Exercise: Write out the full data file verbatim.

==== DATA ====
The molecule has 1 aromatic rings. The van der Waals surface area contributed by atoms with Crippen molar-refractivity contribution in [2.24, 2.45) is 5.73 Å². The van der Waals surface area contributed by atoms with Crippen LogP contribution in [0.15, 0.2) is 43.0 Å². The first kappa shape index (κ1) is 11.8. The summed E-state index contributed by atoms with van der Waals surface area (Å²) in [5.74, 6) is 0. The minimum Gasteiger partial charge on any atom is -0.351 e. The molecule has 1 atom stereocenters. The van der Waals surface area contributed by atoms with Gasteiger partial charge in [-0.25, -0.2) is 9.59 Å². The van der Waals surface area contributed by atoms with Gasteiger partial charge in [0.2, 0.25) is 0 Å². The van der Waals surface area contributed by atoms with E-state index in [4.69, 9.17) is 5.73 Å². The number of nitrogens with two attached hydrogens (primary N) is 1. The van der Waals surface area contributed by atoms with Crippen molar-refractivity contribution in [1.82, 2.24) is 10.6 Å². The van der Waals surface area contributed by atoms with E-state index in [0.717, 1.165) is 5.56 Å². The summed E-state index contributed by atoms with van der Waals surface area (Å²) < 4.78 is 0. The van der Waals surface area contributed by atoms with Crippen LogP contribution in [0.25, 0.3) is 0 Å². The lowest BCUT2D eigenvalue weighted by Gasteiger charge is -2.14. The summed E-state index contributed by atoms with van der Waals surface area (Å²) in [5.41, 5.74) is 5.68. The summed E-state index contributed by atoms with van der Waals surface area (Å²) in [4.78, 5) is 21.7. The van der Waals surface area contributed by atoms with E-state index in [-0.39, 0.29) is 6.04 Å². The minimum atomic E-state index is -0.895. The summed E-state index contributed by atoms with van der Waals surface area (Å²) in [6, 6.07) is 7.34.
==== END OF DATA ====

The molecule has 1 aromatic rings. The van der Waals surface area contributed by atoms with Crippen molar-refractivity contribution in [2.24, 2.45) is 5.73 Å². The van der Waals surface area contributed by atoms with Crippen LogP contribution in [0.15, 0.2) is 43.0 Å². The first kappa shape index (κ1) is 11.8. The summed E-state index contributed by atoms with van der Waals surface area (Å²) in [5.74, 6) is 0. The minimum Gasteiger partial charge on any atom is -0.351 e. The molecule has 1 atom stereocenters. The van der Waals surface area contributed by atoms with Gasteiger partial charge in [-0.25, -0.2) is 9.59 Å². The van der Waals surface area contributed by atoms with Gasteiger partial charge in [0.2, 0.25) is 0 Å². The van der Waals surface area contributed by atoms with E-state index in [4.69, 9.17) is 5.73 Å². The number of nitrogens with two attached hydrogens (primary N) is 1. The van der Waals surface area contributed by atoms with Crippen molar-refractivity contribution in [1.82, 2.24) is 10.6 Å². The van der Waals surface area contributed by atoms with E-state index in [0.717, 1.165) is 5.56 Å². The summed E-state index contributed by atoms with van der Waals surface area (Å²) < 4.78 is 0. The van der Waals surface area contributed by atoms with Crippen LogP contribution in [0.25, 0.3) is 0 Å². The lowest BCUT2D eigenvalue weighted by Gasteiger charge is -2.14. The summed E-state index contributed by atoms with van der Waals surface area (Å²) in [5.41, 5.74) is 5.68. The summed E-state index contributed by atoms with van der Waals surface area (Å²) in [4.78, 5) is 21.7. The van der Waals surface area contributed by atoms with E-state index in [-0.39, 0.29) is 6.04 Å². The minimum atomic E-state index is -0.895. The summed E-state index contributed by atoms with van der Waals surface area (Å²) in [6, 6.07) is 7.34.